Actress Uma Thurman revealed for the first time Tuesday that she aborted her unborn baby when she was a young adult just beginning her career.
Though Thurman insisted that she has “no regrets,” her abortion story is full of pain and trauma. She admitted that, after more than three decades, it “saddens me even now.”
The 51-year-old actress (“Pulp Fiction,” “Les Misérables”) wrote about her abortion in an op-ed at the Washington Post. She also criticized the new Texas heartbeat law, which is saving as many as 100 babies and mothers from pain, regret and death every day.
“This law is yet another discriminatory tool against those who are economically disadvantaged, and often, indeed, against their partners,” Thurman wrote. She slammed the pro-life law as “something akin to horror,” claiming it is “a staging ground for a human rights crisis for American women.”
She seemed to be trying to convince herself that her abortion and others’ are ok, despite the pain and loss that she experienced.
Thurman said her abortion was her “darkest secret until now,” and she wanted her baby.
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“In my late teens, I was accidentally impregnated by a much older man. I was living out of a suitcase in Europe, far from my family, and about to start a job. I struggled to figure out what to do. I wanted to keep the baby, but how?” she wrote.
“I was just starting out in my career and didn’t have the means to provide a stable home, even for myself,” she continued.
She called her parents, who were well-off and could have supported her and her child. Instead, they discouraged her and told her to have an abortion.
“My childish fantasy of motherhood was soundly corrected as I weighed answers to their very precise questions,” she said. “We decided as a family that I couldn’t go through with the pregnancy, and agreed that termination was the right choice.
“My heart was broken nonetheless,” Thurman continued.
In Germany, she underwent a very painful abortion procedure, and later told herself that she deserved the pain that she suffered.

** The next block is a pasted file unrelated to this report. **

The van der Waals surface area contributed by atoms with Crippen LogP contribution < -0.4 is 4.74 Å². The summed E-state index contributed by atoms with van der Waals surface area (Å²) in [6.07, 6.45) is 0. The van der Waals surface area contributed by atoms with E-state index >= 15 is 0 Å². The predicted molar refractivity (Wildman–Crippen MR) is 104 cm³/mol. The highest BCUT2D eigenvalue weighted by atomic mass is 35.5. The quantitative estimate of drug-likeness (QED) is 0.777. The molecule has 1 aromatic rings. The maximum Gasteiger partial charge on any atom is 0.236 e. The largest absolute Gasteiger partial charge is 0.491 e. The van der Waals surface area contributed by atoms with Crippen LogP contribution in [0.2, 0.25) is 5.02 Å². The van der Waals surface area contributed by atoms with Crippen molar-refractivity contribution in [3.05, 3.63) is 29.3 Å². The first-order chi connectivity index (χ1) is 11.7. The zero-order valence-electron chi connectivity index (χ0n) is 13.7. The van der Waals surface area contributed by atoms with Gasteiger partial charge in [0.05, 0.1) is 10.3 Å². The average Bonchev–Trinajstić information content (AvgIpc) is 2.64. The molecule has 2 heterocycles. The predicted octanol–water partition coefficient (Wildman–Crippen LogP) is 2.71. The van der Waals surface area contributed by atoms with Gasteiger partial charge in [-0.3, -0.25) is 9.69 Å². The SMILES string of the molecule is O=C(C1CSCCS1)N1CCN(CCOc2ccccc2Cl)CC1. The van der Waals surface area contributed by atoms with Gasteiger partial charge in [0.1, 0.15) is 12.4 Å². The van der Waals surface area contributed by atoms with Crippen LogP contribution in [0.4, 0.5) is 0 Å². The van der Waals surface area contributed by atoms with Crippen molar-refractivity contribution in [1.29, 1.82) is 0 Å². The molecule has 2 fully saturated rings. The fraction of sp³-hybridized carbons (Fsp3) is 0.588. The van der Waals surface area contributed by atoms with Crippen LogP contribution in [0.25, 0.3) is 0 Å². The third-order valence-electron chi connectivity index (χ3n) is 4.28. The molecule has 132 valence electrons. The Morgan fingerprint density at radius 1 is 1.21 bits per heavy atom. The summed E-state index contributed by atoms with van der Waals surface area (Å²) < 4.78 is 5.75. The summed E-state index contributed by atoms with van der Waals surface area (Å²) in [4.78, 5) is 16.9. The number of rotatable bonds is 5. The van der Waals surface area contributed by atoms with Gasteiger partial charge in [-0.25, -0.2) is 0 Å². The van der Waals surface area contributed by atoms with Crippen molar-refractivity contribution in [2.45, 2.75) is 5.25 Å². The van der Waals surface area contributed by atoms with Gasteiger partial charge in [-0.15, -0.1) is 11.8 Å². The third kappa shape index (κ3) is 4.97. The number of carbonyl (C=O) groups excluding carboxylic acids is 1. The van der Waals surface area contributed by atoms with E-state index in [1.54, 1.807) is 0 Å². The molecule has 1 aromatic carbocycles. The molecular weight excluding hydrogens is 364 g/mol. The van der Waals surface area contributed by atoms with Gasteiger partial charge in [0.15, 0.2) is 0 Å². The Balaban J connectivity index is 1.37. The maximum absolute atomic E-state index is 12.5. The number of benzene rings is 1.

More than 30 years later, Thurman said she still feels sad when she thinks about her abortion. However, she convinced herself that aborting her unborn baby – despite her pain and the death of her child – was right for her and it’s right for other women, too.
“I have no regrets for the path I have traveled,” she wrote. “…The abortion I had as a teenager was the hardest decision of my life, one that caused me anguish then and that saddens me even now, but it was the path to the life full of joy and love that I have experienced. Choosing not to keep that early pregnancy allowed me to grow up and become the mother I wanted and needed to be.”
Thurman’s tragic story demonstrates just how anti-woman and anti-child abortion really is. Instead of living a life of hope and joy and love, she has lived with decades of pain and loss.
At a time when she should have been supported and empowered by the people closest to her – her parents and her baby’s father, she was told instead that she was not strong enough or capable enough to be a mother. She was told that she needed to kill her own child to succeed.
Now, Thurman is advancing the notion that it’s ok for other women – and those who should be supporting them – to do the same. To neglect to support a mother in need and tell her to kill her unborn child instead.
That is not empowerment or freedom. It is not courageous or loving. Abortions do not help women in difficult situations; they destroy unborn babies’ lives and often leave mothers with a lifetime of regret. Abortions also give society an excuse not to provide the much more difficult but essential long-term support that families in need deserve.
There is forgiveness and healing for parents who regret aborting their unborn babies. Many pro-life advocates are post-abortive mothers and fathers who understand all too well the pain and destruction of abortion. Programs including Rachel’s Vineyard, Heartbeat International, Surrendering the Secret and Passages of Hope offer counseling, retreats, Bible studies and more to help parents heal and seek forgiveness for the deaths of their babies to abortion.